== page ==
The centerpiece of this work in 2014 was the city initiatives. The Freedom Foundation touted them as the work of grassroots activists, but the measures — which were identical in each city — were drafted by the Foundation. When the city councils of each city deemed the measures illegal and voted unanimously to keep them off the ballot, the AG lawsuit alleges that Freedom Foundation staff attorney David Dewhirst pursued lawsuits on behalf of local plaintiffs, free of charge, to try to compel the cities to put the measures on the ballot. Those lawsuits were rejected in each of the jurisdictions.
James Abernathy, general counsel for the Freedom Foundation, told The Seattle Times that the organization didn’t violate the law because it was generally “advocating for the initiative process” and not those specific measures.
The anti-union city initiatives mirror the strategy of the American Legislative Exchange Council (ALEC), a controversial corporate-funded organization that drafts model legislation for conservative lawmakers, to attack unions at the city and local level. It’s an idea also being pushed by national conservative groups like the Heritage Foundation, which released a report urging that localities should “experiment” with local right-to-work ordinances in an attempt to set up legal challenges that could go all the way to the corporate-friendly U.S. Supreme Court.
Tom McCabe’s Freedom Foundation refuses to disclose its donors, but Source Watch reports that it has close ties to ALEC and gets its money from national foundations funded by aggressively anti-union Republican billionaires like Richard Scaife, Thomas Roe, and the Walton family. The Center for Media and Democracy also explains how funding for the FF and its fellow members of the State Policy Network is traced back to the billionaire Koch brothers.
McCabe has openly bragged that “litigation is an essential part of our strategy to take on unions and their political allies.” In an Aug. 15 fundraising email to supporters, McCabe admitted that the city-by-city campaign against unions is all about politics, touting his organization’s role in pushing these city propositions and requesting donations for “our effort to defund the union political machine.”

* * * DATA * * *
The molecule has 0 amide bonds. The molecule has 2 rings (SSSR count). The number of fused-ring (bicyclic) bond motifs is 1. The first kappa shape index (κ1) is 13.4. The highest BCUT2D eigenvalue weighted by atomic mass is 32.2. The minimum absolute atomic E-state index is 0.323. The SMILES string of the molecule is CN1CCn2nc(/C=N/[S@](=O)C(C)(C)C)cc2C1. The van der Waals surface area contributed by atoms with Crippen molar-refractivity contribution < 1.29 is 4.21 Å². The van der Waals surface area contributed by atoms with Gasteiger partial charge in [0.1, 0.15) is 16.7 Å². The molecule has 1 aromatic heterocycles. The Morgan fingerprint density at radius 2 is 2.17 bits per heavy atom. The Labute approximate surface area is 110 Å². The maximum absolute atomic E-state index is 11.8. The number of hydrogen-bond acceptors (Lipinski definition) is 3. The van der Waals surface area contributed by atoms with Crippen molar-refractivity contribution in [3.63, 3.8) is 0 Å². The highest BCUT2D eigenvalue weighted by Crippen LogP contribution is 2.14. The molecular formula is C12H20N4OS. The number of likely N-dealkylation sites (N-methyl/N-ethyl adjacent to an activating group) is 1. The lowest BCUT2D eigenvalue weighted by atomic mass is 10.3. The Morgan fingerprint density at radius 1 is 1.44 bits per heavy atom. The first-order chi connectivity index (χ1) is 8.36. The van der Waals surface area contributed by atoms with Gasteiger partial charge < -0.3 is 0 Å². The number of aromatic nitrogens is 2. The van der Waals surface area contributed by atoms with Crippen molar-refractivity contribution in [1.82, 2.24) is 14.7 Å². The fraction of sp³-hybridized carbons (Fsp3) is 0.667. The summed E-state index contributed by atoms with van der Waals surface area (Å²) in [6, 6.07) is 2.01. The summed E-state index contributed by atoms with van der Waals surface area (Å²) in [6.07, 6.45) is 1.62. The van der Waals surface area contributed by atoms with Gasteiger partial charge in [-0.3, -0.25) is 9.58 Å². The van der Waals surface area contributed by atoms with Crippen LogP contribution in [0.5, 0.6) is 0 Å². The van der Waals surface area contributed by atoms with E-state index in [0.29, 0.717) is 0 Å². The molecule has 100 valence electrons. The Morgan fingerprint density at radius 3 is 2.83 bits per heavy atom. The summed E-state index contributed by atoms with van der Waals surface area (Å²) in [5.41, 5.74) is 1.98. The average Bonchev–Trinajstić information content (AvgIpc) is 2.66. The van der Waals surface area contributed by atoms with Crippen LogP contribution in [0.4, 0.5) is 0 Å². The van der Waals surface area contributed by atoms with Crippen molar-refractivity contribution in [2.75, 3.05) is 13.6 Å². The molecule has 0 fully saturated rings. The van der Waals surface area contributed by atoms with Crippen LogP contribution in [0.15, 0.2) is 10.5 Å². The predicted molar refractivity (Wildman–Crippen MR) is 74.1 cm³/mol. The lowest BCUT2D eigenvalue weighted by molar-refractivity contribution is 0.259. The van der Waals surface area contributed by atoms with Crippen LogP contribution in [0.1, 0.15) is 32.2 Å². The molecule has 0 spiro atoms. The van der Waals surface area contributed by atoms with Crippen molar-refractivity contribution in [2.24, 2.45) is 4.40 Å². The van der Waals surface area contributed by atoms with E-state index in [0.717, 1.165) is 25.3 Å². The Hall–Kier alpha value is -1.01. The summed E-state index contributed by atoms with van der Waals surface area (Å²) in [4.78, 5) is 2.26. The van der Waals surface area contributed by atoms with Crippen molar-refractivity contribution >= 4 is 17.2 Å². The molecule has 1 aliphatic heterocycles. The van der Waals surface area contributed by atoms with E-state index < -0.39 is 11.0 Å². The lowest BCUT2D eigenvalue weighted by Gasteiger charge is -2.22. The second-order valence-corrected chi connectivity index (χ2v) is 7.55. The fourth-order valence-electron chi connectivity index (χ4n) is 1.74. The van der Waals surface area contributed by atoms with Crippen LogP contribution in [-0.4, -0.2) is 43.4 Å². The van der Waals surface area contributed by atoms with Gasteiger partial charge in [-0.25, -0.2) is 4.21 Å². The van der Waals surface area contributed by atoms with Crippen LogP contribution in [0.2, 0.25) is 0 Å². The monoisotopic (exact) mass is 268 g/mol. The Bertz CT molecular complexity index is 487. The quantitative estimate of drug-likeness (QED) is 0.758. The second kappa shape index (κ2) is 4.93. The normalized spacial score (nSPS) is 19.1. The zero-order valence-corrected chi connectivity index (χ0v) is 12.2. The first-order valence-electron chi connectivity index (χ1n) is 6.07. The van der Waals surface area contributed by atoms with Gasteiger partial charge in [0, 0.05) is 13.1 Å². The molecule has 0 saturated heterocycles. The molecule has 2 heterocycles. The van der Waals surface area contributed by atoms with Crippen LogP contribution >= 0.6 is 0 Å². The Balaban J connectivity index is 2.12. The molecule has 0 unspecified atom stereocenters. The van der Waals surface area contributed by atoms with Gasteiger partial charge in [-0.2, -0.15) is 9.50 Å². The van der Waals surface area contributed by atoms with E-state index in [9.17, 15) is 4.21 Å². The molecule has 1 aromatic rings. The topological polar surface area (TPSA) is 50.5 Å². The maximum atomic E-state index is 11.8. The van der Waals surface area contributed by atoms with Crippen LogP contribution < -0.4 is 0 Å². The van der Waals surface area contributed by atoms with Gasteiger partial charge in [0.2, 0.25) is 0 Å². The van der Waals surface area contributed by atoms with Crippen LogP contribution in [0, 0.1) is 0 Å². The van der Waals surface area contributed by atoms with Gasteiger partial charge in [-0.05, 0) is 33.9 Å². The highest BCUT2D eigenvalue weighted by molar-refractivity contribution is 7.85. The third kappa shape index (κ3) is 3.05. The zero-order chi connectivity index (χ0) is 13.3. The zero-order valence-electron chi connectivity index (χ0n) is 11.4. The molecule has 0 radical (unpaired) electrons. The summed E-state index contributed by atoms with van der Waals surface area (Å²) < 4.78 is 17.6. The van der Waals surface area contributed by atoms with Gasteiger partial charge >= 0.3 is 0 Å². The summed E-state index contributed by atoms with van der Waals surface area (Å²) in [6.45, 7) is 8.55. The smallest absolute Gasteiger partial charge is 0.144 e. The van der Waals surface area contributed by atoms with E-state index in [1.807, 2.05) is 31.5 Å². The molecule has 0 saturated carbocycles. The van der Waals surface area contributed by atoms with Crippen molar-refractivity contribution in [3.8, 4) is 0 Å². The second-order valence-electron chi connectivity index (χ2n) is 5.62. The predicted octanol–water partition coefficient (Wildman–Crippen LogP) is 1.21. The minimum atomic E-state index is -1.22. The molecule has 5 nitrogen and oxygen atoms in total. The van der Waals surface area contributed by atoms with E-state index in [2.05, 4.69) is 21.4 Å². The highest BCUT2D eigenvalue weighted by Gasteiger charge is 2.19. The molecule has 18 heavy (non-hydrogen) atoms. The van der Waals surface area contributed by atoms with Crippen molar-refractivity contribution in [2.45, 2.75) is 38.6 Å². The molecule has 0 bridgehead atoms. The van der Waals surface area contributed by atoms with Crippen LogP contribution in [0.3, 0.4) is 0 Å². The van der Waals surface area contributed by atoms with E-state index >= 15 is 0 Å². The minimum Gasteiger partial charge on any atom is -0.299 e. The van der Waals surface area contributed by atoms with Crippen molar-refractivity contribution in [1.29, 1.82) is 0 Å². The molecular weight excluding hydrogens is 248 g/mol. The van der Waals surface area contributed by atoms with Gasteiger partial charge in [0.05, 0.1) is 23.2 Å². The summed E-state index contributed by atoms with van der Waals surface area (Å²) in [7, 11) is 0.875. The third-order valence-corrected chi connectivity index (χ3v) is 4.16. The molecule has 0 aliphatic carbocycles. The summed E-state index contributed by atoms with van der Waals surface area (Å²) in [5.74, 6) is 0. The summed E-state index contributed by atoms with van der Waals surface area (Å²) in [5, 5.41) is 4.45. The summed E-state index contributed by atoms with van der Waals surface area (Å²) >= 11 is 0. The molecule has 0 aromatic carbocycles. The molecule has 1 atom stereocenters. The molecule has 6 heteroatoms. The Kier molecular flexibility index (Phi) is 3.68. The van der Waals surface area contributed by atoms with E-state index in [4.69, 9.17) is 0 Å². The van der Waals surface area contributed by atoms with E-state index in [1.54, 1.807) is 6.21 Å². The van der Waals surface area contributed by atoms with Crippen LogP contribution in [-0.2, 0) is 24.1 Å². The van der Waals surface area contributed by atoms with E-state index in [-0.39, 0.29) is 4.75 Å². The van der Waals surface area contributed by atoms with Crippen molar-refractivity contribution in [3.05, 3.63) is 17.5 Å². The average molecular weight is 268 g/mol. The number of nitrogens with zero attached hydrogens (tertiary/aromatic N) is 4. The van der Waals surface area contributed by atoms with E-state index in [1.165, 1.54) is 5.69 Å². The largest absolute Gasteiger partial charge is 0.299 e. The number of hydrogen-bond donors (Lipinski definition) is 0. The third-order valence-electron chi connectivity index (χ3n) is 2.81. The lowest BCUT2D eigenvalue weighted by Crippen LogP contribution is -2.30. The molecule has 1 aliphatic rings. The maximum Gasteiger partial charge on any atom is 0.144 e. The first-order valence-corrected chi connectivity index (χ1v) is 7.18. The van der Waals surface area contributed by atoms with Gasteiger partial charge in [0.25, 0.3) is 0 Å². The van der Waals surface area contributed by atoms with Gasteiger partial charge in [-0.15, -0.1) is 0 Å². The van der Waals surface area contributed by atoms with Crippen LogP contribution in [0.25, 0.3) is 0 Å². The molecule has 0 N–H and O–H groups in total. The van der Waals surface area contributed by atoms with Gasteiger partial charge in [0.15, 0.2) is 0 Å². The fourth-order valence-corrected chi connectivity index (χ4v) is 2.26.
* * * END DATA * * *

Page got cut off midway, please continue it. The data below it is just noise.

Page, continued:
As a tax-exempt 501(c)(3) organization, the Freedom Foundation is prohibited from supporting or opposing political candidates. The group claims it does not do that, but under Internal Revenue Service rules, if the Foundation’s activities “have the effect of favoring a candidate or group of candidates, (it) will constitute prohibited participation or intervention.” The open question is whether its efforts to “defund the union political machine” has the effect of favoring a candidate or group of candidates — specifically, any candidate(s) opposed by unions — and would therefore be a prohibited political activity for a legitimate 501(c)(3) organization.
At his former position at the BIAW, McCabe spent heavily to try to elect Republicans to public office via a scheme that siphoned millions of dollars from the state-run workers’ compensation system. But his tenure there netted few victories and his abrasive rhetoric — BIAW once declared that Gov. Chris Gregoire was a “heartless, power-hungry she-wolf who would eat her own young to get ahead” — alienated elected officials and some of BIAW’s own members.
McCabe’s final straw at BIAW was his decision to spend more than $6 million in 2008, amid a housing crunch that was devastating most home builders, in a failed attempt to get Republican Dino Rossi elected as governor. The internal BIAW acrimony that ensued led to McCabe’s ouster, but not before he negotiated a $1.25 million buyout and a year of health-care coverage as severance.
PREVIOUSLY at The Stand:
Right-wing Freedom Foundation swept, but still suing away (Oct. 17, 2014)
Cities reject extremist group’s push for ‘right-to-work’ (Sept. 9, 2014)
McCabe’s Freedom Foundation plans legal assault on labor (June 9, 2014)